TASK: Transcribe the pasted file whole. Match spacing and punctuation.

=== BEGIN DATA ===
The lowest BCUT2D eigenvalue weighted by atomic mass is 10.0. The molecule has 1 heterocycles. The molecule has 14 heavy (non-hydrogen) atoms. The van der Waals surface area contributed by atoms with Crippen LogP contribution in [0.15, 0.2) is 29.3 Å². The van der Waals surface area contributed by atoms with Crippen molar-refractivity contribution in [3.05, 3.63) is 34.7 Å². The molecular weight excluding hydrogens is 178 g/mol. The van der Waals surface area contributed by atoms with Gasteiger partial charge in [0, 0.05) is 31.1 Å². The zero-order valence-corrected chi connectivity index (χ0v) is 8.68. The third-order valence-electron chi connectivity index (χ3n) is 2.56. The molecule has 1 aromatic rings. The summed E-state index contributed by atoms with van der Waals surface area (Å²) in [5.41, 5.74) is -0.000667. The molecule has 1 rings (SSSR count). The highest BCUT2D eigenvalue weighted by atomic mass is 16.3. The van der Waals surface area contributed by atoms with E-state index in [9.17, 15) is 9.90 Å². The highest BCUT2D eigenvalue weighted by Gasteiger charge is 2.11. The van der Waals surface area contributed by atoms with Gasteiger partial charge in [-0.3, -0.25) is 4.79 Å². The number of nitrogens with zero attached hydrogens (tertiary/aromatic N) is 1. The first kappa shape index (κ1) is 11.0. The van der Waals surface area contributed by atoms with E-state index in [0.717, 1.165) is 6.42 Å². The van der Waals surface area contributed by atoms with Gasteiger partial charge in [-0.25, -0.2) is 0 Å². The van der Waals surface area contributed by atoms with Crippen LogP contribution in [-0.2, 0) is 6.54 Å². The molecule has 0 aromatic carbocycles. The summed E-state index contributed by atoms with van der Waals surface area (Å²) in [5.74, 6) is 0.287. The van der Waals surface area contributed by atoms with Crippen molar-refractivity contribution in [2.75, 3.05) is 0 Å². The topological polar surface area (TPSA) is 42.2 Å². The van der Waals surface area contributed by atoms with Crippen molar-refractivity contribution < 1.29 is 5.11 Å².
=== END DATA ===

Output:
The lowest BCUT2D eigenvalue weighted by atomic mass is 10.0. The molecule has 1 heterocycles. The molecule has 14 heavy (non-hydrogen) atoms. The van der Waals surface area contributed by atoms with Crippen LogP contribution in [0.15, 0.2) is 29.3 Å². The van der Waals surface area contributed by atoms with Crippen molar-refractivity contribution in [3.05, 3.63) is 34.7 Å². The molecular weight excluding hydrogens is 178 g/mol. The van der Waals surface area contributed by atoms with Gasteiger partial charge in [0, 0.05) is 31.1 Å². The zero-order valence-corrected chi connectivity index (χ0v) is 8.68. The third-order valence-electron chi connectivity index (χ3n) is 2.56. The molecule has 1 aromatic rings. The summed E-state index contributed by atoms with van der Waals surface area (Å²) in [5.41, 5.74) is -0.000667. The molecule has 1 rings (SSSR count). The highest BCUT2D eigenvalue weighted by atomic mass is 16.3. The van der Waals surface area contributed by atoms with E-state index in [9.17, 15) is 9.90 Å². The highest BCUT2D eigenvalue weighted by Gasteiger charge is 2.11. The van der Waals surface area contributed by atoms with Gasteiger partial charge in [-0.3, -0.25) is 4.79 Å². The number of nitrogens with zero attached hydrogens (tertiary/aromatic N) is 1. The first kappa shape index (κ1) is 11.0. The van der Waals surface area contributed by atoms with E-state index in [0.717, 1.165) is 6.42 Å². The van der Waals surface area contributed by atoms with Gasteiger partial charge in [-0.25, -0.2) is 0 Å². The van der Waals surface area contributed by atoms with Crippen LogP contribution in [-0.2, 0) is 6.54 Å². The molecule has 0 aromatic carbocycles. The summed E-state index contributed by atoms with van der Waals surface area (Å²) in [5.74, 6) is 0.287. The van der Waals surface area contributed by atoms with Crippen molar-refractivity contribution in [2.75, 3.05) is 0 Å². The topological polar surface area (TPSA) is 42.2 Å². The van der Waals surface area contributed by atoms with Crippen molar-refractivity contribution < 1.29 is 5.11 Å².